The Effects of Comparative Advertising on Attention, Memory, and Purchase Intentions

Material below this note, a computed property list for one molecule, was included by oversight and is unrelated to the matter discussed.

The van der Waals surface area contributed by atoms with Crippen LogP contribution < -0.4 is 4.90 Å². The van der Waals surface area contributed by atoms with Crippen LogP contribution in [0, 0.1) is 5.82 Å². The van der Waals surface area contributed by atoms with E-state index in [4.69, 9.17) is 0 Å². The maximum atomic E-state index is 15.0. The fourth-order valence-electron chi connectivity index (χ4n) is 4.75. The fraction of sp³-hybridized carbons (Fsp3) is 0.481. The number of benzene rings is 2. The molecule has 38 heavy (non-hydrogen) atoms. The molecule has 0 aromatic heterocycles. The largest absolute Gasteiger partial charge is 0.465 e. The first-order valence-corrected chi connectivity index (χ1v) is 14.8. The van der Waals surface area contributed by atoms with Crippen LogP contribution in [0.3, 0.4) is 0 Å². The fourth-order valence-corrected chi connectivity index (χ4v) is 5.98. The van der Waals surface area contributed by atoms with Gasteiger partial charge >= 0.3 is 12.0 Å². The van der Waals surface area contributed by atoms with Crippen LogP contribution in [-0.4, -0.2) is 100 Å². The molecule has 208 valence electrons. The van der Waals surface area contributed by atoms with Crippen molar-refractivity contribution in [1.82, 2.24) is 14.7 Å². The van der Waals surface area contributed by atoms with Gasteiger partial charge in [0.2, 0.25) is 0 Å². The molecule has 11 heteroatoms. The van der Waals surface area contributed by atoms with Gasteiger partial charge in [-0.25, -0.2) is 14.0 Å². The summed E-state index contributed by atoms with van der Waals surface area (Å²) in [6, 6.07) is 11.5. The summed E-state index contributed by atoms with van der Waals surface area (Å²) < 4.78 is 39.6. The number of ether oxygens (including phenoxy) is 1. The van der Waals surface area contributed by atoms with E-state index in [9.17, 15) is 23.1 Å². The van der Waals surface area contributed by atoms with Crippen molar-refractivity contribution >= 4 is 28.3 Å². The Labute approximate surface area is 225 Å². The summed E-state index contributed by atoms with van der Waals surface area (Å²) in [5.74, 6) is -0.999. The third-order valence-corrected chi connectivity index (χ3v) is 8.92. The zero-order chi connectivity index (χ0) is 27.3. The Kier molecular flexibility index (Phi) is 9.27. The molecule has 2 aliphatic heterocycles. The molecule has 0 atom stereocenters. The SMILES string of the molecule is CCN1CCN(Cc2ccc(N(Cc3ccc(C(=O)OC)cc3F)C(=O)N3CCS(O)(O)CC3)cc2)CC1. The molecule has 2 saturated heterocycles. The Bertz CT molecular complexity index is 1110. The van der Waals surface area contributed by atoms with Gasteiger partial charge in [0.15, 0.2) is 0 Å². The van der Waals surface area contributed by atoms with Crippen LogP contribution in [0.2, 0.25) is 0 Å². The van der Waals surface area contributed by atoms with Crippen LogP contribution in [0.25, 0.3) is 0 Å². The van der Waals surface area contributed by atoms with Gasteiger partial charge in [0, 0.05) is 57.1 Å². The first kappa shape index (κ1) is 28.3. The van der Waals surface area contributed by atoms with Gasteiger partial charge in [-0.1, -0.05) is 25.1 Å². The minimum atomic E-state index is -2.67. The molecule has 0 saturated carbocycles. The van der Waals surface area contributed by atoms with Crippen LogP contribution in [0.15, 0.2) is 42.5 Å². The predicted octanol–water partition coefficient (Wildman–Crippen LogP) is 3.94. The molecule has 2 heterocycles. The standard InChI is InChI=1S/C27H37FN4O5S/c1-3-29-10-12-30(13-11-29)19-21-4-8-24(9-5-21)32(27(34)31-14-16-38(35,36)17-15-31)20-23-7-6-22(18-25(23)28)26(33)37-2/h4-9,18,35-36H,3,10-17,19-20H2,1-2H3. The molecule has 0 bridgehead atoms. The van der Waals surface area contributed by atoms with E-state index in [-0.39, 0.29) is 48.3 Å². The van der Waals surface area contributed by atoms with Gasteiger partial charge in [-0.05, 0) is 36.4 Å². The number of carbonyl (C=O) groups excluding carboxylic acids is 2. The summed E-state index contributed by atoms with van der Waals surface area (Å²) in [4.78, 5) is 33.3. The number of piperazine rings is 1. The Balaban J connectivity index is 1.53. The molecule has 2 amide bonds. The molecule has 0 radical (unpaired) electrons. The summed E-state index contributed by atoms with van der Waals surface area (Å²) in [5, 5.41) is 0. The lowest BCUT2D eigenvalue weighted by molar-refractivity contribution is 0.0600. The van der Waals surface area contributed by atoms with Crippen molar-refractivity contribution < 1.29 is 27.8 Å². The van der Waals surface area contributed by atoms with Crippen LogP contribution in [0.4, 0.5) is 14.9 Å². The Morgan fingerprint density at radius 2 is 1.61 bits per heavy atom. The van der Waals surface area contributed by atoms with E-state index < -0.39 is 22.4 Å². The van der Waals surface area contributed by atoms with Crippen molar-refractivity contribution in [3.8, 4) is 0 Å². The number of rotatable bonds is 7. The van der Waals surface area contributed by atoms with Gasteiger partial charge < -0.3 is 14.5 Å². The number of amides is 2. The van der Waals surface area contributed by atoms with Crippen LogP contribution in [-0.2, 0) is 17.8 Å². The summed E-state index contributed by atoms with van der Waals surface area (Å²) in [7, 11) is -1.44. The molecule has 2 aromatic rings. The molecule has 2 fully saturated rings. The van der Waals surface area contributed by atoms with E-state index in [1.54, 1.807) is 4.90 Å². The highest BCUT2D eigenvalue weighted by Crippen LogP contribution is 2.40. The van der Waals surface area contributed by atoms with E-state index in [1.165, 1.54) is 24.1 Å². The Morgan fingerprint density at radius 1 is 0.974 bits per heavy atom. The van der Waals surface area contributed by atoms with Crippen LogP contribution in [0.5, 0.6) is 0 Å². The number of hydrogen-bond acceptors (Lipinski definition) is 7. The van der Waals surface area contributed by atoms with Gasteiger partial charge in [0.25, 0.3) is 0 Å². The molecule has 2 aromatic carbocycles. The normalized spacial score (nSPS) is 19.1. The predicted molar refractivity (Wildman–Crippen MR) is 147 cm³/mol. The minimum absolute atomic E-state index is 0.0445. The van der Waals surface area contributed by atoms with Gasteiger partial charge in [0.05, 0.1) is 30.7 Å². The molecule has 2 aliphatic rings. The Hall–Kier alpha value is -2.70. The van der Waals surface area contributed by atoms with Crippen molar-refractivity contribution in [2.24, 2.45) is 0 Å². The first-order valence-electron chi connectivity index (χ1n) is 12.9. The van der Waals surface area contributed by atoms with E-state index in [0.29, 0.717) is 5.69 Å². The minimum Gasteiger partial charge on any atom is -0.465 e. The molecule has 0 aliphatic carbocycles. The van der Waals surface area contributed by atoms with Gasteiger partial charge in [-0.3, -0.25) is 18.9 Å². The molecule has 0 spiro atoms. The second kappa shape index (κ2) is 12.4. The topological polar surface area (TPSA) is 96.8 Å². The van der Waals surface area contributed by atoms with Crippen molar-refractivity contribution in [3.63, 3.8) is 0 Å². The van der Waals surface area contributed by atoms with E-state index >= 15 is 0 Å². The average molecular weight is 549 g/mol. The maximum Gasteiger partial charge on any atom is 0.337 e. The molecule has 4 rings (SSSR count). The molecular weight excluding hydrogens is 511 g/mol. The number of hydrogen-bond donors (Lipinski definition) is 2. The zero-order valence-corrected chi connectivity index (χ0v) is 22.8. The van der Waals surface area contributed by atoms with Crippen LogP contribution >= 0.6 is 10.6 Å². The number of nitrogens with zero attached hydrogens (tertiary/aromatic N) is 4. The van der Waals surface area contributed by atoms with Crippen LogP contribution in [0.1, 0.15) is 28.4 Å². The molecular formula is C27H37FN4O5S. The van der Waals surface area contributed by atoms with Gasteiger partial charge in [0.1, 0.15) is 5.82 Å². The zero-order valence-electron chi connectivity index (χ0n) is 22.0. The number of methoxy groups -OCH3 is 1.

There is discrepancy between practitioners' views of comparative advertising and null findings by academics. However, in most studies, subjects' attention to and memory of the comparative claims were inflated, which may have precluded effects on these variables and on purchase intentions. This study manipulated market share and type of comparative claim, used nonforced exposure, measured attention via a computerized magazine, and assessed memory and purchase intentions after a 24-hour delay. Some findings are that direct comparative claims attract attention and thereby enhance purchase intentions for low-share brands but detract from purchase intentions for established brands by increasing awareness of competitors and sponsor misidentifications. Copyright 1990 by the University of Chicago.
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